Some business owners even said they’ve considered closing their doors. Between the COVID-19 pandemic and the crime and safety issues, they’re at their wits’ end.
Barron, from the Chamber, said that their building has also experienced theft, vandalization and homeless camps, among other things.
“In December of 2020 we sent a letter to the City, and it has since gotten worse and worse. I don’t understand how businesses can continue to bear this brunt, especially with COVID,” she said. “It’s a provincial issue, but at the root of it, it’s a community issue. Crimes need to be punished. There needs to be social support agencies put in place and they also need to be supported so they can help people who are dealing with mental health and addictions issues.”
BC Housing put in place community self-isolation sites and shelter expansions at the beginning of the pandemic. They are open to those experiencing homelessness, people without safe spaces to self-isolate and youth.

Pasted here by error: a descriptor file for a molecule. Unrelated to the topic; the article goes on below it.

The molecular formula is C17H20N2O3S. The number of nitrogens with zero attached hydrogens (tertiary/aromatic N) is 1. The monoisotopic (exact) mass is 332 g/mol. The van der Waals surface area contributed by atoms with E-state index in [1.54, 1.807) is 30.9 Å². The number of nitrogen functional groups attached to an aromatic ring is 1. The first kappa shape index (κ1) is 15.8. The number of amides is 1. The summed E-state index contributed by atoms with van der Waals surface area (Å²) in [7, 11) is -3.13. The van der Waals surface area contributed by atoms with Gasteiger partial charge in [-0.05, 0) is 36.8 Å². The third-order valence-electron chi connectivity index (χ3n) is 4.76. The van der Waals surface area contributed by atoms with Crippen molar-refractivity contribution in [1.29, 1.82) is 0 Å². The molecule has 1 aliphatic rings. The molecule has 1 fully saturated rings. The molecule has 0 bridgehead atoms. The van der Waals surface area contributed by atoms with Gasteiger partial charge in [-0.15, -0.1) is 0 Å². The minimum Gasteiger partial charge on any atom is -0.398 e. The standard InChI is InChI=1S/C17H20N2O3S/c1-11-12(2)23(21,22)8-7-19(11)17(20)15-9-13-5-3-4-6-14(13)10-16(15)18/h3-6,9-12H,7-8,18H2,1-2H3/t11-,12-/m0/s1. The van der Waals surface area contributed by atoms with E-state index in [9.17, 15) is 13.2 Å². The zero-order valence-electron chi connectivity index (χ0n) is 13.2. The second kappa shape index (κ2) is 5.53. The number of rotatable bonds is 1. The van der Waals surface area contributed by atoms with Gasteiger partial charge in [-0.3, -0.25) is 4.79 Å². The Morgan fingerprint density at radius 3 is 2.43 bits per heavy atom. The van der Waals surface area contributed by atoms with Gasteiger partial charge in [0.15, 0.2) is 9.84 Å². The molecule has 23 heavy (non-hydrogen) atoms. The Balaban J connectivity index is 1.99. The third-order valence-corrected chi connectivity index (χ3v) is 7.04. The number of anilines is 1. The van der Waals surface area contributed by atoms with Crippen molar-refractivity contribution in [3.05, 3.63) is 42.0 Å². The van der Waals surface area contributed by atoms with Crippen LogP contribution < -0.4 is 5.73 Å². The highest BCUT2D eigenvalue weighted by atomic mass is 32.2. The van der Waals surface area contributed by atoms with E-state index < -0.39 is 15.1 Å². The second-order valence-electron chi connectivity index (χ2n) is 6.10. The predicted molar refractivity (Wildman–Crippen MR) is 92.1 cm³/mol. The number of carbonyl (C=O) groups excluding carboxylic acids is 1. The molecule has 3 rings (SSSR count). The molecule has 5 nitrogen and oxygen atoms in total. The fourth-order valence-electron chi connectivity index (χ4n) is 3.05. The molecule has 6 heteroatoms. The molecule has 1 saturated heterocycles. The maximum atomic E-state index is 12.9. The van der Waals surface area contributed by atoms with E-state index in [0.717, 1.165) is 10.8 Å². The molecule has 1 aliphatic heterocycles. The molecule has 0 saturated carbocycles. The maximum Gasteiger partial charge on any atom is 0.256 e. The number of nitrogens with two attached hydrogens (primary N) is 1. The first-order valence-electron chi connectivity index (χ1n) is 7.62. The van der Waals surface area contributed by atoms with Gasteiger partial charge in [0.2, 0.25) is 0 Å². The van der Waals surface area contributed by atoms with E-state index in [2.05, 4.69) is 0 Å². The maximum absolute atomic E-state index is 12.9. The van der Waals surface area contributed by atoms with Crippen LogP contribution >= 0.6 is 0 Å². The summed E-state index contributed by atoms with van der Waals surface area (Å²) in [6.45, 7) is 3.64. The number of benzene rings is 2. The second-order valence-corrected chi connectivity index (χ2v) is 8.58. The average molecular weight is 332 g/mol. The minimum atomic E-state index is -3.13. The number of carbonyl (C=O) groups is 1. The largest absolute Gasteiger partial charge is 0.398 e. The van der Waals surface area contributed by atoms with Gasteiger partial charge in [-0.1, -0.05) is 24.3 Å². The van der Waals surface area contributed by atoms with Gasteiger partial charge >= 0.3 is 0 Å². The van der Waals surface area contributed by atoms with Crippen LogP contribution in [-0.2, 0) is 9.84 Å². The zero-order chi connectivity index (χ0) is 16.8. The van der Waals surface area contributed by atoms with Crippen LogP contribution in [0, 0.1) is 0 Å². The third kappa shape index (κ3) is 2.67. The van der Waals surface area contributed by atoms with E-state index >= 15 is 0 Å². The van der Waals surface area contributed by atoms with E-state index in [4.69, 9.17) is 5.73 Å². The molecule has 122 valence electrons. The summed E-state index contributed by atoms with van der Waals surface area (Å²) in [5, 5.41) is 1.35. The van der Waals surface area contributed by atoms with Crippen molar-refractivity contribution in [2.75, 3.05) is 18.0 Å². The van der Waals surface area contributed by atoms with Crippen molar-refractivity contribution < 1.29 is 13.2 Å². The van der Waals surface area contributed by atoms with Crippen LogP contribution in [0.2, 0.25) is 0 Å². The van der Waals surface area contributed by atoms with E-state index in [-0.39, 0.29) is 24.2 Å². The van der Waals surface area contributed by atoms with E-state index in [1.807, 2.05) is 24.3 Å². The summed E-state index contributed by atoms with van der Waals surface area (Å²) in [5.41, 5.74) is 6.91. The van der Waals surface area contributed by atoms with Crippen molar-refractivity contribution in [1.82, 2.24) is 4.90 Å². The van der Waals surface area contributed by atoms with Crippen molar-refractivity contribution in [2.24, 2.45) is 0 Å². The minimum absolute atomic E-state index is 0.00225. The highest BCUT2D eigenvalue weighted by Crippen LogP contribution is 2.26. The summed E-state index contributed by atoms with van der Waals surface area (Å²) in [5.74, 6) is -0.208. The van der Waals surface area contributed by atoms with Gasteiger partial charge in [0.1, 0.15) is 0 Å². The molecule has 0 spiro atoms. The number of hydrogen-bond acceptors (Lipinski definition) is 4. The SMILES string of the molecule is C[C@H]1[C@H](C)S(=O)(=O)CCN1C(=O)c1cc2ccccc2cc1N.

The organization works with regional health authorities, municipal partners, and experienced non-profit shelter and housing providers to identify locations where people who require housing can find it, more specifically for self-isolation, according to the BC Housing website.
Some sites are in hotels, motels and community centres. There are 38 sites in the Interior, three of which are in Cranbrook. The exact locations are not disclosed on the BC Housing site and those who seek shelter at these sites, according to BC Housing, must fit a certain criteria.
The Travelodge Hotel has been a point of discussion in the Cranbrook community as of late, as it is known that many people experiencing homelessness have been living there for the past two years or so.
Mayor Pratt says that Cranbrook is “not what it used to be.” Having grown up here, he said he used to be able to leave his front door wide open.
“That is not the case today,” he said to the group. “We have to go back to square one.”
Pratt said BC Housing put plans in place that the City was not privy to. He added that he has had meetings with social agencies like ANKORS and RCMP.